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Post-adoption depression syndrome, or PADS, describes the difficulty some adoptive moms and dads experience when idealized hopes of adoption do not match reality.
Prospective adoptive parents must spend much time and energy convincing others that they will be wonderful parents. When the adopted child finally arrives, parents - especially the moms - may fall short of their self-expectations.
Factors contributing to PADS include:
As with other types of depression, there is stigma and shame experienced by parents with symptoms of PADS. Many sufferers are hesitant to discuss their unfulfilled expectations so do not get needed help and support.
“That’s why awareness of the problem is so important. It’s important that an adoptive parent seek help from a person who is aware of the dynamics of adoption and understands the unique issues of adoptive families,” says Karen J. Foli, associate professor, Purdue University School of Nursing in Indiana.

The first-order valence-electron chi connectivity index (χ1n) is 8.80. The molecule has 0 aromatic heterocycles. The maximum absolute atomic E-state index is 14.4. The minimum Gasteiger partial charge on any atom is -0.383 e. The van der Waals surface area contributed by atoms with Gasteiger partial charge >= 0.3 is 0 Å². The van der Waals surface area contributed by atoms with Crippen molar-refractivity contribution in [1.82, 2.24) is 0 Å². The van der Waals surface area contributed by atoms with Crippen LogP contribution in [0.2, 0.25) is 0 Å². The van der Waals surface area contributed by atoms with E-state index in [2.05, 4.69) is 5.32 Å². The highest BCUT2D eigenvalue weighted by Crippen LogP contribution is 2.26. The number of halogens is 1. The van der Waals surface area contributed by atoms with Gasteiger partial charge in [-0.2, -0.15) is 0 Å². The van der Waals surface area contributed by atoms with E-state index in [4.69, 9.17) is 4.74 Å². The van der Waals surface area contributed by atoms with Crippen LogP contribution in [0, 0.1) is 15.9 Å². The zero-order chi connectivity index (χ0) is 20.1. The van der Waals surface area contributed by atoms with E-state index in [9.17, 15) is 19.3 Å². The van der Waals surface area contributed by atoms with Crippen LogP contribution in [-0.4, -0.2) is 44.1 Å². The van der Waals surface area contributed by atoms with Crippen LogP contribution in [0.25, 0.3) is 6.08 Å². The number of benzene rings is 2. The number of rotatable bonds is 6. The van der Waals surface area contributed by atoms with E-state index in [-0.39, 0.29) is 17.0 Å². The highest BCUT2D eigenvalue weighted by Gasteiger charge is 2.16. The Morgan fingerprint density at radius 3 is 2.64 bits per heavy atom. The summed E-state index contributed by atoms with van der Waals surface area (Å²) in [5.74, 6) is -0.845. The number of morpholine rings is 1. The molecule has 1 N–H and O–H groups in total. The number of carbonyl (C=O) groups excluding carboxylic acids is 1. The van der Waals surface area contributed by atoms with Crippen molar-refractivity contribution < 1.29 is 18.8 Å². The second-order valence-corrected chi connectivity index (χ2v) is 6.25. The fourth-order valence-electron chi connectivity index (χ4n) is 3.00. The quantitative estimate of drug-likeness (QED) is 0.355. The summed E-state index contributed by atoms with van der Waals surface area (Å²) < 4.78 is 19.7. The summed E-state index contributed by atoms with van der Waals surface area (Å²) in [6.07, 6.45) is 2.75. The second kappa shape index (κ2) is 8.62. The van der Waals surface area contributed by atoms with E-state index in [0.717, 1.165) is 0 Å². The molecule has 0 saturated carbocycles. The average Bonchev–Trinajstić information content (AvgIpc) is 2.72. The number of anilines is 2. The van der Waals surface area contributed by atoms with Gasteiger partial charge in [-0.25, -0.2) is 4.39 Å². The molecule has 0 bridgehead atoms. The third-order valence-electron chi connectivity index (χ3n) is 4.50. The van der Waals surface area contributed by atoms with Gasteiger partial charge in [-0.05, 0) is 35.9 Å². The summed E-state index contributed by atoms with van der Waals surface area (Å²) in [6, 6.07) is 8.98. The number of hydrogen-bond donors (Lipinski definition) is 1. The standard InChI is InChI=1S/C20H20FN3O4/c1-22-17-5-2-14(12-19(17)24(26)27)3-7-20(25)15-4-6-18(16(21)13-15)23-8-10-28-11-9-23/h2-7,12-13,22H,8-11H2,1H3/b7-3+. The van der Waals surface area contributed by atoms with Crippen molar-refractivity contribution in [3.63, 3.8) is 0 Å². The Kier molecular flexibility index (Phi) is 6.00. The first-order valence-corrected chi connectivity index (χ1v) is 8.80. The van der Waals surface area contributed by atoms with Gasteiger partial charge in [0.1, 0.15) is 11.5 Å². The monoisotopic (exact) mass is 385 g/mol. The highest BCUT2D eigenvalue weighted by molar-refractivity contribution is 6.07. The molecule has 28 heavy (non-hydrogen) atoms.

Some adoption agencies are addressing this issue by educating prospective adoptive parents about the risk for post-adoption depression, and prepare them by:
It is important for adoptive families to know that experiencing depression after an adoption is not unexpected, and that help is available.
Foli and her husband, psychiatrist John R. Thompson, are adoptive parents. They have written a helpful book addressing the reasons behind distressing emotions following an adoption called, “The Post-Adoption Blues: Overcoming the Unforeseen Challenges of Adoption.”
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